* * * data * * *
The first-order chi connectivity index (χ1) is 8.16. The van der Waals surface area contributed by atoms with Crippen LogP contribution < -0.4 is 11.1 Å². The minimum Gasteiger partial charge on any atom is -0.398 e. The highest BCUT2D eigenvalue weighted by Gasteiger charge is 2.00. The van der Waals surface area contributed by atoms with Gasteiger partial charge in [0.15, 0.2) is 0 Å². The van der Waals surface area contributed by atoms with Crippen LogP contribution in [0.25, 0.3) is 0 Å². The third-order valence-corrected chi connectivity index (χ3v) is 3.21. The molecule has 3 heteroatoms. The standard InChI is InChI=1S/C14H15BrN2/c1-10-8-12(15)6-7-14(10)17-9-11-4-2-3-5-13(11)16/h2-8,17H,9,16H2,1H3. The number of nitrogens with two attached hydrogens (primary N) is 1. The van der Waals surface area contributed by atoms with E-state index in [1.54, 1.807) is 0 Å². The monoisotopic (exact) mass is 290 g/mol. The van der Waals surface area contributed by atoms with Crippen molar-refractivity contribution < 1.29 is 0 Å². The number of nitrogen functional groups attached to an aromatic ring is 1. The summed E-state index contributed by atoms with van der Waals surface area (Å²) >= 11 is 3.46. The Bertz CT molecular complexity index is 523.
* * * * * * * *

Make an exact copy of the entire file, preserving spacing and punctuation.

The first-order chi connectivity index (χ1) is 8.16. The van der Waals surface area contributed by atoms with Crippen LogP contribution < -0.4 is 11.1 Å². The minimum Gasteiger partial charge on any atom is -0.398 e. The highest BCUT2D eigenvalue weighted by Gasteiger charge is 2.00. The van der Waals surface area contributed by atoms with Gasteiger partial charge in [0.15, 0.2) is 0 Å². The van der Waals surface area contributed by atoms with Crippen LogP contribution in [0.25, 0.3) is 0 Å². The third-order valence-corrected chi connectivity index (χ3v) is 3.21. The molecule has 3 heteroatoms. The standard InChI is InChI=1S/C14H15BrN2/c1-10-8-12(15)6-7-14(10)17-9-11-4-2-3-5-13(11)16/h2-8,17H,9,16H2,1H3. The number of nitrogens with two attached hydrogens (primary N) is 1. The van der Waals surface area contributed by atoms with E-state index in [1.54, 1.807) is 0 Å². The monoisotopic (exact) mass is 290 g/mol. The van der Waals surface area contributed by atoms with Crippen molar-refractivity contribution < 1.29 is 0 Å². The number of nitrogen functional groups attached to an aromatic ring is 1. The summed E-state index contributed by atoms with van der Waals surface area (Å²) >= 11 is 3.46. The Bertz CT molecular complexity index is 523.